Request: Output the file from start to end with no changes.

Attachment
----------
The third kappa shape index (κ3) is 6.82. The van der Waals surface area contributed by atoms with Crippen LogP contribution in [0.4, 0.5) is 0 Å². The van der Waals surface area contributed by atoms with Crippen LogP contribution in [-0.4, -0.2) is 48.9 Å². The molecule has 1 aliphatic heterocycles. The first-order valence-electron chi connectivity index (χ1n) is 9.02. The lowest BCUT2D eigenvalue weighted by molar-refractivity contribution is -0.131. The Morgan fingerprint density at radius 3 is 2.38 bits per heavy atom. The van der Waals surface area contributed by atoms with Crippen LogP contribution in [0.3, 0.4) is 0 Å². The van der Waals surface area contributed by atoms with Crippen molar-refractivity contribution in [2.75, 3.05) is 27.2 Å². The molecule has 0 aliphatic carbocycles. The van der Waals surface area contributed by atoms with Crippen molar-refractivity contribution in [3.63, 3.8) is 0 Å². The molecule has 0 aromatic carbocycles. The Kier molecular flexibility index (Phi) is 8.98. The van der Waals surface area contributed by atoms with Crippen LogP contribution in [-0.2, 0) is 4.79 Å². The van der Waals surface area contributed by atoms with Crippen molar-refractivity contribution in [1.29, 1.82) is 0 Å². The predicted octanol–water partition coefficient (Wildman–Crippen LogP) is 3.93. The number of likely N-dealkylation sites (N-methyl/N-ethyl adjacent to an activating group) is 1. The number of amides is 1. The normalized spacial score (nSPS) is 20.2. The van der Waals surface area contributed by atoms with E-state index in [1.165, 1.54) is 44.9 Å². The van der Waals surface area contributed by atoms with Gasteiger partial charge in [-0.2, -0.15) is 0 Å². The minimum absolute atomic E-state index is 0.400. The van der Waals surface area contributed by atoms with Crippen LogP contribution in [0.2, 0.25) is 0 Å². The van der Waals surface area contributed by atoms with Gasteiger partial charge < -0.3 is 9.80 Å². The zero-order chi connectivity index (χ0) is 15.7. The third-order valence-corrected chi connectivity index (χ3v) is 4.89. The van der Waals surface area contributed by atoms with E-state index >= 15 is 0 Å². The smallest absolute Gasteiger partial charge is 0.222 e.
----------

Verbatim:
The third kappa shape index (κ3) is 6.82. The van der Waals surface area contributed by atoms with Crippen LogP contribution in [0.4, 0.5) is 0 Å². The van der Waals surface area contributed by atoms with Crippen LogP contribution in [-0.4, -0.2) is 48.9 Å². The molecule has 1 aliphatic heterocycles. The first-order valence-electron chi connectivity index (χ1n) is 9.02. The lowest BCUT2D eigenvalue weighted by molar-refractivity contribution is -0.131. The Morgan fingerprint density at radius 3 is 2.38 bits per heavy atom. The van der Waals surface area contributed by atoms with Crippen LogP contribution in [0.3, 0.4) is 0 Å². The van der Waals surface area contributed by atoms with Crippen molar-refractivity contribution in [2.75, 3.05) is 27.2 Å². The molecule has 0 aliphatic carbocycles. The van der Waals surface area contributed by atoms with Crippen molar-refractivity contribution in [3.63, 3.8) is 0 Å². The molecule has 0 aromatic carbocycles. The Kier molecular flexibility index (Phi) is 8.98. The van der Waals surface area contributed by atoms with Crippen LogP contribution in [-0.2, 0) is 4.79 Å². The van der Waals surface area contributed by atoms with Crippen molar-refractivity contribution in [1.29, 1.82) is 0 Å². The predicted octanol–water partition coefficient (Wildman–Crippen LogP) is 3.93. The number of likely N-dealkylation sites (N-methyl/N-ethyl adjacent to an activating group) is 1. The number of amides is 1. The normalized spacial score (nSPS) is 20.2. The van der Waals surface area contributed by atoms with E-state index in [1.165, 1.54) is 44.9 Å². The van der Waals surface area contributed by atoms with Gasteiger partial charge in [-0.2, -0.15) is 0 Å². The minimum absolute atomic E-state index is 0.400. The van der Waals surface area contributed by atoms with Crippen LogP contribution in [0.2, 0.25) is 0 Å². The van der Waals surface area contributed by atoms with Gasteiger partial charge < -0.3 is 9.80 Å². The zero-order chi connectivity index (χ0) is 15.7. The third-order valence-corrected chi connectivity index (χ3v) is 4.89. The van der Waals surface area contributed by atoms with E-state index >= 15 is 0 Å². The smallest absolute Gasteiger partial charge is 0.222 e.